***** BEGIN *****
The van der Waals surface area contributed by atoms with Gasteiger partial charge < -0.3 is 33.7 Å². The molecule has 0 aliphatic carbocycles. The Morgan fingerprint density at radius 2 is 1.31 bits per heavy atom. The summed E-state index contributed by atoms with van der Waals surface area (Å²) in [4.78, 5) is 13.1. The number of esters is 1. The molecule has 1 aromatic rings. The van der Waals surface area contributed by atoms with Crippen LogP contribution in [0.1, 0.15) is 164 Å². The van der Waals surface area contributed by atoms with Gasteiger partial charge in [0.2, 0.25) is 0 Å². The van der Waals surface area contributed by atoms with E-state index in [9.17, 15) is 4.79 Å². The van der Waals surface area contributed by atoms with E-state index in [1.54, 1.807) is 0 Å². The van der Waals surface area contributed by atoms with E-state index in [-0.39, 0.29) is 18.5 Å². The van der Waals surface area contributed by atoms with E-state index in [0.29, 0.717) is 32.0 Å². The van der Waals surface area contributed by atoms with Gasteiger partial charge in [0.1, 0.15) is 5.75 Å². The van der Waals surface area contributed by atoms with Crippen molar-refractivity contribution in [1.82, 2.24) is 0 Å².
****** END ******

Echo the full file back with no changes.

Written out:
The van der Waals surface area contributed by atoms with Gasteiger partial charge < -0.3 is 33.7 Å². The molecule has 0 aliphatic carbocycles. The Morgan fingerprint density at radius 2 is 1.31 bits per heavy atom. The summed E-state index contributed by atoms with van der Waals surface area (Å²) in [4.78, 5) is 13.1. The number of esters is 1. The molecule has 1 aromatic rings. The van der Waals surface area contributed by atoms with Crippen LogP contribution in [0.1, 0.15) is 164 Å². The van der Waals surface area contributed by atoms with Gasteiger partial charge in [0.2, 0.25) is 0 Å². The van der Waals surface area contributed by atoms with E-state index in [9.17, 15) is 4.79 Å². The van der Waals surface area contributed by atoms with E-state index in [1.54, 1.807) is 0 Å². The van der Waals surface area contributed by atoms with E-state index in [-0.39, 0.29) is 18.5 Å². The van der Waals surface area contributed by atoms with E-state index in [0.29, 0.717) is 32.0 Å². The van der Waals surface area contributed by atoms with Gasteiger partial charge in [0.1, 0.15) is 5.75 Å². The van der Waals surface area contributed by atoms with Crippen molar-refractivity contribution in [1.82, 2.24) is 0 Å².